This morning’s papers feature the latest developments in the Prime Minister’s green reset. Today, the headline is his pledge to reduce British carbon emissions by 68 per cent by 2030.

As the FT notes, hitting this target will “will require restructuring a significant portion of the economy”. Making half of all cars on the road electric by the end of the decade, as the Daily Telegraph reports, would be just the start.

So far, there hasn’t been much pushback against this “ambitious new target”. This is perhaps not surprising, since we are still at the stage where the Government is doling out cash. Visions of the ‘green industrial revolution‘ can dance safely before MPs’ eyes.

But there are reasons to expect that this won’t last. Not because of any widespread disagreement on the underlying science, but because it will require a lot of long-term infrastructure development of the sort that the United Kingdom has become increasingly bad at.

The goal for widespread electric cars, to pick just one example, would mean installing a comprehensive national network of charging points on a par with the existing one for petrol stations. This is probably doable, but would you bet on a nation that just ‘rolled back’ its plans to deliver a national high-speed broadband network?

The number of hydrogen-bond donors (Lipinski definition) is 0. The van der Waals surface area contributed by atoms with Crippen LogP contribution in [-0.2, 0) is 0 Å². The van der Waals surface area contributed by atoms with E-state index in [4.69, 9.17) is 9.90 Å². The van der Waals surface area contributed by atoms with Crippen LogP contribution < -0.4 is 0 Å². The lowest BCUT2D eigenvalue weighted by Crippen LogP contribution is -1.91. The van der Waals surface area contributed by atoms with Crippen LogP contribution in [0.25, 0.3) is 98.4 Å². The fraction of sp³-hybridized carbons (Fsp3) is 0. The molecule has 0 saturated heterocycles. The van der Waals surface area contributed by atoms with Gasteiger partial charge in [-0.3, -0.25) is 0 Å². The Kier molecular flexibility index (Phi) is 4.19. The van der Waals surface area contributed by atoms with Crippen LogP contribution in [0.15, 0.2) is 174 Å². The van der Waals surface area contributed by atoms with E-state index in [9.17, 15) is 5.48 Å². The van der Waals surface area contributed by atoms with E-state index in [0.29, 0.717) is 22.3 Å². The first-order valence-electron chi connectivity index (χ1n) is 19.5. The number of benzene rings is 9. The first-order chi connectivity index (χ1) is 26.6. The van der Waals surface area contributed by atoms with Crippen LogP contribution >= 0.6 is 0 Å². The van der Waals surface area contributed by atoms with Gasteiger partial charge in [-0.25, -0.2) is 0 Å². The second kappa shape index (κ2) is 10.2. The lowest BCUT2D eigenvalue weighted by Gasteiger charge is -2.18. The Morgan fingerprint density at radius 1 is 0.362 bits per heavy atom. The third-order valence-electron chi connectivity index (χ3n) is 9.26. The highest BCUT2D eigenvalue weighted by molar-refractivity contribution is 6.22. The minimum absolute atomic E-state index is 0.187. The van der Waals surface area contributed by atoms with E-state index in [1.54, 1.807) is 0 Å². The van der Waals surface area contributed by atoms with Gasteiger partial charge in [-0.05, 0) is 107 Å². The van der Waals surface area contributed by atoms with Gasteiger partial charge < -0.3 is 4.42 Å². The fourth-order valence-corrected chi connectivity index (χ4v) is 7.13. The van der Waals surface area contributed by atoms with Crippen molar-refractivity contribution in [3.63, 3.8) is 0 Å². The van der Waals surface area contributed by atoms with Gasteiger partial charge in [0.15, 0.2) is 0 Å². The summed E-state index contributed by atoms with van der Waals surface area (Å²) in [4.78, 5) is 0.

According to the National Audit Office’s new report on Net Zero, delivering it in the time now set down in law “will require wide-ranging changes across society and the economy at a pace which leaves little room for delay”. Yet as Rachel Wolf noted in a recent piece for this site:

“Our economy and lives are built off copious amounts of affordable energy. It is the main reason we were able to escape the destitution of the past. A life unimaginable to even the elite in the Eighteenth Century is now accessible to nearly all. Therefore, any successful programme to reduce emissions must understand that people will not go backwards. Policies must work within the grain of people’s lives – not rewire them.”

If the Government (or the next one) doesn’t want to end up having to choose between brute-forcing its way towards Net Zero through policies such as pricing the low-paid out of international travel or eating meat (goodbye levelling up), it needs to lay the foundations for a smooth and efficient transition to greener systems which are just as effective as the current ones – and to do so at the very moment it has just used up much of its fiscal wriggle-room fighting Covid-19.

Others have pointed out how badly the pandemic has exposed the decay of British state capacity. But it didn’t take a global crisis to know that British politicians are deeply averse to making important long-term infrastructure decisions when there is any pain involved. We haven’t found the will to expand Heathrow, or Felixtowe, and are only limping towards an incomplete high-speed railway. Nobody expects the Prime Minister’s mooted Irish Sea Bridge to get built, and MPs continue to mutiny against any attempt to solve the housing crisis by actually building enough houses.

Would you bet on such a political culture seeing through (let alone successfully) an attempt to deliver “wide-ranging changes across society and the economy at a pace which leaves little room for delay”?